With respect to long-distance signaling, it has been suggested that the concentration of Fe in the phloem might play a signaling role in the shoot-to-root communication of Fe demands (Maas et al., 1988). Maas et al. (1988) showed that phloem sap of Fe-deficient castor oil (Ricinus communis) has lower concentration of Fe and roots have increased proton extrusion and ferric reductase activities, which could be reversed by the application of Fe to the leaves or by the transfer of whole plants to Fe-containing nutrient solution (Maas et al., 1988). The authors suggested that the capacity of the phloem to carry Fe to the root is sufficient to influence its Fe deficiency responses; the authors proposed that the Fe-related signal plays a repressive role in the phloem (Maas et al., 1988). Significant progress in understanding the role of Fe in systemic Fe signaling has been made using opt3-2 and opt3-3 mutants of A. thaliana (Stacey et al., 2008; Mendoza-Cozatl et al., 2014; Zhai et al., 2014) and Table 1. Both mutant alleles accumulate high levels of Fe in shoots, while exhibiting constitutive Fe starvation phenotypes. Zhai et al. (2014) have shown that grafting of wild-type shoots onto opt3-3 roots rescues the constitutive Fe deficiency phenotype of the root. Consistently, Mendoza-Cozatl et al. (2014) have found that ectopic expression of OPT3 in the shoot of the opt3-2 mutant complements the opt3-2 mutant phenotype. Together, these studies indicate that OPT3 function in the shoot regulates Fe deficiency responses of the root. Studies using Xenopus oocytes showed that OPT3 mediates uptake of Fe2+ in a time-dependent manner in medium lacking metal ligands (Zhai et al., 2014). Consistent with the role of OPT3 in loading Fe into the phloem, Zhai et al. (2014) found that the concentration of Fe in the phloem sap of the opt3-3 mutant is significantly lower than in the wild-type. Given that the opt3-3 mutant overexpresses IRT1 and FRO2 in the root even under Fe-sufficient conditions, the lower Fe concentration in the phloem sap of the mutant substantiates the hypothesis that Fe concentration in the phloem plays an essential and inhibitory role in regulating Fe deficiency responses in the root. The inability of opt3 mutants to load Fe into the phloem in leaves for the long-distance transport to sinks also explains the failure of foliar application of Fe to rescue the constitutive Fe deficiency responses of roots of opt3 mutant alleles (Garcia et al., 2013). It is noteworthy that the concentration of Fe in the xylem of the opt3-3 mutant is 40-fold higher than in the xylem of wild-type, suggesting that OPT3 mediates Fe recirculation from the xylem to the phloem via xylem-to-phloem transfer for subsequent phloem-based partitioning into sinks (Zhai et al., 2014).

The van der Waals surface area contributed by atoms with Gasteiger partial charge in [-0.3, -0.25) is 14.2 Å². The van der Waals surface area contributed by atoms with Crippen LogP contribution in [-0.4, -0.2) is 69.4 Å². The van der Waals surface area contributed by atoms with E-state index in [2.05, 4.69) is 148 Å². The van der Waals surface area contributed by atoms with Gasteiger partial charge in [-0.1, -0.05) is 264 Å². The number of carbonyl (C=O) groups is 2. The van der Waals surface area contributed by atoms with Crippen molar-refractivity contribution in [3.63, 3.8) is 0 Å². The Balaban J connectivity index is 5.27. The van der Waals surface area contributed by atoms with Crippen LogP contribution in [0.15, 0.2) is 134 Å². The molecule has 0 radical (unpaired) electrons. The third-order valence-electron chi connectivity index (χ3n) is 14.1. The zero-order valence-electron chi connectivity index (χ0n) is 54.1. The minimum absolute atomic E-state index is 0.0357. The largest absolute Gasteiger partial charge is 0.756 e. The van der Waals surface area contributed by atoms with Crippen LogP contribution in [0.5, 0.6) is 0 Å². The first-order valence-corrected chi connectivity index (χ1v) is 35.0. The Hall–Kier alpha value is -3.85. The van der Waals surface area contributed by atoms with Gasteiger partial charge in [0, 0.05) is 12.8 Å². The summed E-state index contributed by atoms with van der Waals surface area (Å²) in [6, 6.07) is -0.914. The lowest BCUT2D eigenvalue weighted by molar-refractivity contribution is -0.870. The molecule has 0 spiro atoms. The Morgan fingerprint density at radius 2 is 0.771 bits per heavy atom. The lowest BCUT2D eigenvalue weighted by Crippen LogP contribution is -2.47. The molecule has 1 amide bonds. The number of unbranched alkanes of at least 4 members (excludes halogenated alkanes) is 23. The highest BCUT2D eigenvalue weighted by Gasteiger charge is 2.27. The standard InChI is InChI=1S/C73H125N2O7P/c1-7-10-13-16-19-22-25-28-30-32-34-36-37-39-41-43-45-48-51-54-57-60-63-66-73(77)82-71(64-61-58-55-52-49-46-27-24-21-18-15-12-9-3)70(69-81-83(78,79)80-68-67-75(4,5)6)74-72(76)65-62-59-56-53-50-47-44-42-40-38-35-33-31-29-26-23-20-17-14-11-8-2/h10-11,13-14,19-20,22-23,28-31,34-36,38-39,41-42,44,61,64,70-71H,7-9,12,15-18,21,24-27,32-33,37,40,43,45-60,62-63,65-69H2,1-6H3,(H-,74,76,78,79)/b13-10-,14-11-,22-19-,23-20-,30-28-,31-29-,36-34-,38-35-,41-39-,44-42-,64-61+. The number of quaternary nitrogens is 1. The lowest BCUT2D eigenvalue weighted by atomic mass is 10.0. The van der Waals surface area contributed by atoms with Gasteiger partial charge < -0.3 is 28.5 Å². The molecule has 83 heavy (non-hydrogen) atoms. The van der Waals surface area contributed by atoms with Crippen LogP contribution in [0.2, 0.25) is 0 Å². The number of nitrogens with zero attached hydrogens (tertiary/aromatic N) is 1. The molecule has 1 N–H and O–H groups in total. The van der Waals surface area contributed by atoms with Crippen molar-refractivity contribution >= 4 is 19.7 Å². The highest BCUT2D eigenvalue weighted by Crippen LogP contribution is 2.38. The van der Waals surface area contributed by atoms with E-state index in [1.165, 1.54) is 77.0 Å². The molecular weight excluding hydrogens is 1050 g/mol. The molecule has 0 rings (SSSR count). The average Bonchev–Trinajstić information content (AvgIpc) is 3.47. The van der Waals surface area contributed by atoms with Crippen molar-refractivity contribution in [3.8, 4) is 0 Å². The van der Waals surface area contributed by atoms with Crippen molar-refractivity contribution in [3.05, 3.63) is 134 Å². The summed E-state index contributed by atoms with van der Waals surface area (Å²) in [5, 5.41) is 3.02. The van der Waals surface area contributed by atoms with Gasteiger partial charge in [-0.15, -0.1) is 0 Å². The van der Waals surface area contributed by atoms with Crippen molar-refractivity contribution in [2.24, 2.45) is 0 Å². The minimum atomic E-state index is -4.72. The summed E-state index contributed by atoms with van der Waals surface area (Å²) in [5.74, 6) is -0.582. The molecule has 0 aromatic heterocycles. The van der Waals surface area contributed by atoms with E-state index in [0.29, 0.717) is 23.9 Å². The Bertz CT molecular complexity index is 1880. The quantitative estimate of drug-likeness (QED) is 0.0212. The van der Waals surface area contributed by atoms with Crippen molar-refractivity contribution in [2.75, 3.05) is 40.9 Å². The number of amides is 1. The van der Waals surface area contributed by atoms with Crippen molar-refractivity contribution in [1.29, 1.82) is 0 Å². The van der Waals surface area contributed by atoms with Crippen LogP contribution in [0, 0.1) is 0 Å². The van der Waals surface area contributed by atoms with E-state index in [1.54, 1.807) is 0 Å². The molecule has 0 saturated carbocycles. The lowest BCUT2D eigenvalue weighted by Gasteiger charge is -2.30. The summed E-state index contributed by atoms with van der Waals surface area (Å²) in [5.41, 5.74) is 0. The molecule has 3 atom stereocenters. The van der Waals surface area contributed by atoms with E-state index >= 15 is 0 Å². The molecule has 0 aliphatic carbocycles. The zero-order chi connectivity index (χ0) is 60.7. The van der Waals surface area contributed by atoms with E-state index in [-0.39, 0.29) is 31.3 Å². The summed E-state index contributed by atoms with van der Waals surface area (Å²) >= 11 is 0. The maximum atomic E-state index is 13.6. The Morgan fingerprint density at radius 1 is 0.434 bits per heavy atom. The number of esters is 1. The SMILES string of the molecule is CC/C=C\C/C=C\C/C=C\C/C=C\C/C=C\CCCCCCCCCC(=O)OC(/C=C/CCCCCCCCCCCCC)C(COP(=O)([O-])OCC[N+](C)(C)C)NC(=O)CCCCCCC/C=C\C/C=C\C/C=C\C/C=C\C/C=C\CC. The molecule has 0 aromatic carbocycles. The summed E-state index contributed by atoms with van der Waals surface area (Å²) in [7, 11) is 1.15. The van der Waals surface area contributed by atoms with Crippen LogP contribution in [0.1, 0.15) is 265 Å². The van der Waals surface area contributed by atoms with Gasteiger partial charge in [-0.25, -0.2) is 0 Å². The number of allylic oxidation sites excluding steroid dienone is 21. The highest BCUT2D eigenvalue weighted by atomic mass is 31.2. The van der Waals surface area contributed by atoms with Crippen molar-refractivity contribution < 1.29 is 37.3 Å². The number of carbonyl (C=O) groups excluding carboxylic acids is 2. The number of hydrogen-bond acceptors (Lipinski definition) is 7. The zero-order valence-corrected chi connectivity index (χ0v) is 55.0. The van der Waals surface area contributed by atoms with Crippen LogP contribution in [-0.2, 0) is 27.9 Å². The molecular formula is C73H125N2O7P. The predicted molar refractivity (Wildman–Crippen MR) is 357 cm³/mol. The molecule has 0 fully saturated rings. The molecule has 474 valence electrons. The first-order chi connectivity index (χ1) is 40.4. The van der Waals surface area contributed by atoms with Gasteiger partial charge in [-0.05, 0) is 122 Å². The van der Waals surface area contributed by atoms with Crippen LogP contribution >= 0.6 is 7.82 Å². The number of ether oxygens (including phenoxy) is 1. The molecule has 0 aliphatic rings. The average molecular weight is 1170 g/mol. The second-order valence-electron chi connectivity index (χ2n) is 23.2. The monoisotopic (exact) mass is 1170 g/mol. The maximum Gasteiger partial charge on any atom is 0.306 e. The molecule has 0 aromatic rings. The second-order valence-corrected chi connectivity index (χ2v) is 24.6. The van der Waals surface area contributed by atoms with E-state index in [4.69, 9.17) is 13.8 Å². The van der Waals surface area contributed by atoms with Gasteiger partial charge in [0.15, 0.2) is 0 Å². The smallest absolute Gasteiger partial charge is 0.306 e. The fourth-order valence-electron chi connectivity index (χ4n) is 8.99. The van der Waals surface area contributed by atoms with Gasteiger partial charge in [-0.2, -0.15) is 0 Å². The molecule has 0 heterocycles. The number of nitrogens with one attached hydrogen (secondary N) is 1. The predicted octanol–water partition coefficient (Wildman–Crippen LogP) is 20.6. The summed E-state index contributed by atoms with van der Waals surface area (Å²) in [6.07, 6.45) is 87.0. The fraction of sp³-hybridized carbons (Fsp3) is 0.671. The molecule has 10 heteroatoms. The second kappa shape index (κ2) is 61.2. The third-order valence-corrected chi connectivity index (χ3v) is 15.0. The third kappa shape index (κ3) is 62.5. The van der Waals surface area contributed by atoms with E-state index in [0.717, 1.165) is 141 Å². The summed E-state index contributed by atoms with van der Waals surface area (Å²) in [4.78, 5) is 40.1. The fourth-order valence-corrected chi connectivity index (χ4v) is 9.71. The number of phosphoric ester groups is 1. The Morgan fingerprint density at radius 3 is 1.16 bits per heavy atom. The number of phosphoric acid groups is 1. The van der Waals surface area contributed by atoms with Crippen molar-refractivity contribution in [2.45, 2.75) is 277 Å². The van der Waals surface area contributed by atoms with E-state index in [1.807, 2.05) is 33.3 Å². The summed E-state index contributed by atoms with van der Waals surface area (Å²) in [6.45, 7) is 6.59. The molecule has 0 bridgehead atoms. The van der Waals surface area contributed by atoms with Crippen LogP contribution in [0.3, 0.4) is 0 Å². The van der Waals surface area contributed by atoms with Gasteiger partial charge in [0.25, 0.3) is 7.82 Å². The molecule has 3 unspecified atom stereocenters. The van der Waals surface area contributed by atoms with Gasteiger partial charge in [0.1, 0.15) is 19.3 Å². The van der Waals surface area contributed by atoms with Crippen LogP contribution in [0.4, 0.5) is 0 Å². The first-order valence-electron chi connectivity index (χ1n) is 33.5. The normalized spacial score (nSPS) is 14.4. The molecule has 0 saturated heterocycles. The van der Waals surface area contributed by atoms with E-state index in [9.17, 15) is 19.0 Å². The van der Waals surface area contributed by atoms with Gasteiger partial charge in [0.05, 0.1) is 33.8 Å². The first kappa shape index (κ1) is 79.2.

TABLE 1
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TABLE 1. Description of mutant alleles exhibiting de-regulated iron (Fe) signaling.

Expression of OPT3 in roots is very low under standard condition but increases significantly under Fe deficiency (Zhai et al., 2014), raising a question of what is the role of OPT3-mediated xylem-to-phloem transfer in Fe-deficient roots. Given the repressive role of the phloem Fe on expression of Fe uptake genes in roots, it is possible that OPT3-mediated transfer of Fe from the xylem to the phloem is needed to fine-tune Fe deficiency responses to prevent excessive Fe uptake and partitioning to the shoot (Figure 2). It would be interesting to test if expression of OPT3 in the root of the opt3 mutant would alter its transcriptional Fe deficiency responses. It is likely, however, that OPT3 function in the shoot in loading Fe into the phloem and partitioning into sinks is central to systemic Fe deficiency signaling.

FIGURE 2
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FIGURE 2. Integration of local and systemic regulation of Fe deficiency responses in dicots. Systemic signaling is thought to be initiated in sink tissues such as young leaves, developing reproductive organs and seeds. Signal is transmitted to roots via the phloem. Decreased concentration of Fe, or the ratio of Fe to other elements such as Zn, Cu, as well as NA itself have been considered to play a role in systemic signaling. While Fe has been considered to act as a repressive signal, the generation of a promotive signal that is propagated from shoots to roots via the phloem has been suggested as well (Enomoto and Goto, 2008). These signals are then percepted in the vasculature of roots and radially transmitted toward root epidermal cells that respond by increased expression of Fe uptake and root-to-shoot partitioning systems. Local signaling events are initiated by the fluctuation of Fe bioavailability in the rhizosphere and result in upregulation of Fe uptake and root-to-shoot partitioning transport systems. We note that Fe itself is essential for the expression of local Fe deficiency responses. For example, Vert et al. (2003) have shown that prolonged Fe deficiency stops expression of IRT1 and FRO2 in A. thaliana and this transcriptional response is restored by Fe supplementation of Fe-starved plants. Therefore, low Fe bioavailability in the rhizosphere depicts the situation where Fe concentration in the apoplast is sufficient to induce Fe deficiency responses. Fe delivery to sources (mature leaves) via xylem and subsequent Fe loading into the phloem downregulates systemic signaling and might override local Fe deficiency signaling. For example, the severely repressed lateral root elongation in response to local Fe supply in the irt1 mutant of A. thaliana can be circumvented by the application of Fe to the shoot (Giehl et al., 2012). Dashed lines represent putative interactions between the xylem and the phloem in the root that might be mediated by OPT3 to fine-tune crosstalk between local and systemic signaling to prevent excessive Fe accumulation. Under Fe deficiency, roots increase the production of ethylene and NO that might serve in the radial propagation of the signal, as well as mediate local signaling.